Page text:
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European Broadband Makes North American Broadband look like expensive Dialup

If you leave Canada and the United States and go to England, you will notice a big difference in terms of your internet connection. Not only is it much cheaper, it is much faster. England didn’t pump billions into the system to get its widespread coverage and extremely low prices, they used regulations to increase competition and the companies that feared a loss in profits are now booming.

Currently, there are limited choices when it comes to choosing the best and most affordable internet service.

In the UK, for example, increased completion due to a regulatory action to force the big companies to share their wiring with other companies has boosted access to high-speed internet at much lower costs. Not only do customers pay less for more, the companies that provide this cheaper and better quality service make more than when it was unregulated and companies were greedy, selfish and afraid to lose its profits.

In Britain, users can get phone and broadband internet for as low as 3.49 Pounds per month which translates to $5.38 per month Canadian. That is for both the phone and high speed internet.

In the past, Britain used to have the same internet framework as Canadians and Americans. The British Telecom Company was their largest service provider and ran a monopoly of high prices for low quality service. Regulators noticed this and forced British Telecom to unbundle its copper wires.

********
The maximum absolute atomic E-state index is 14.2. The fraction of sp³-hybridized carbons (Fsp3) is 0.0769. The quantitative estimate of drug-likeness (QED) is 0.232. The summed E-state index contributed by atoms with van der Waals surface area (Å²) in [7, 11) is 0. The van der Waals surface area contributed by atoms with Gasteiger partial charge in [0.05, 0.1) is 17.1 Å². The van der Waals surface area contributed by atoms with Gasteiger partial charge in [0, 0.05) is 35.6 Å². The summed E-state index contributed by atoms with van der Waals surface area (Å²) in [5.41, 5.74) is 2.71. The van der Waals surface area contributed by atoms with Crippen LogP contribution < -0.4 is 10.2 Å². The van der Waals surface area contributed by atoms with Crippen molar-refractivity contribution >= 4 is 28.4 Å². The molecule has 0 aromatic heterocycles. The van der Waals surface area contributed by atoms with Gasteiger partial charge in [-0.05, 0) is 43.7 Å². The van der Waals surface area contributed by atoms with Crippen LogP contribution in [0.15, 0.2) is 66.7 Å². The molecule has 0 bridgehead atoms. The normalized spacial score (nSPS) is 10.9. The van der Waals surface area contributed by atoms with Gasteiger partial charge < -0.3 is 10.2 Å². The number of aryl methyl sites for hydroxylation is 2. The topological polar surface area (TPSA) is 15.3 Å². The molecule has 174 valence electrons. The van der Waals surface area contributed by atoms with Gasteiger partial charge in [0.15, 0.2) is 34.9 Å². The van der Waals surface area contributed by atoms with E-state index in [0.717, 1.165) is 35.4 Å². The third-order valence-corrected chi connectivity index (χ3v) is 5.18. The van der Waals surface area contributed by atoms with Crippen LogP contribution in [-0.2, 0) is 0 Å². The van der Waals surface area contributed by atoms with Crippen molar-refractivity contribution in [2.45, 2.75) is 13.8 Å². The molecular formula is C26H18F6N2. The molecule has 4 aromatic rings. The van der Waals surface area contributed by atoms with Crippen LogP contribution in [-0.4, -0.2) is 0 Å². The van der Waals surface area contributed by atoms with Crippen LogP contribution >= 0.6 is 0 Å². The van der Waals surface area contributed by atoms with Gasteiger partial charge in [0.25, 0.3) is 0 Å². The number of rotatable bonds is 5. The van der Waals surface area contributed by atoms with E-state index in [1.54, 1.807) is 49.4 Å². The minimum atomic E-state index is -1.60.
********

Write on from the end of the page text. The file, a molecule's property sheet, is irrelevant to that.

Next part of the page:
This meant that the company still owned its wires but it had to allow other broadband service providers use them to reach their customers. British Telecom initially rejected what the regulators wanted to do, fearing it would lose profits to smaller companies. Regulators, however, kept up the pressure on British Telecom until it finally complied. British Telecom now reports that it is as profitable as ever and the one company monopoly became a place where 400 companies competed for the broadband market share driving costs lower and profits up, as well as the quality of service was more than doubled as a result.

The British government didn’t invest a cent into its broadband infrastructure. The only thing that happened was regulators forced more competition into the market.

Even as Britain significantly improved with this change of ways, it is nothing in comparison with their neighbors.

In Amsterdam, the largest and fasted broadband internet network is being built and it isn’t using any government funding either. As a result of their faster internet services, maintenance costs at many companies dropped and business improved.

The regulator actively embarrassed British Telecom until they complied stating each of its failures as a company in its aggressive standoff.

In the end of the day, what is keeping internet companies from big profits and what is keeping Canadians from high quality low priced service is the right-wing ideology that suggests that government regulation is bad for business and must disappear. In this case, government regulation made internet a win-win for both business and customers. In the end of the day, the Conservatives won’t bring you better internet, nor will any party that promises to boost public funding into the system. As it stands, the best way to increase internet coverage, quality and decrease its costs is to enforce and encourage greater competition.

Meanwhile, British Telecom touts its superiority to the US (and since Canada’s framework is similar) and states that since the US doesn’t have a good competitive base, it will never reduce operating costs or offer the best service to their clients and get greater profits as a result.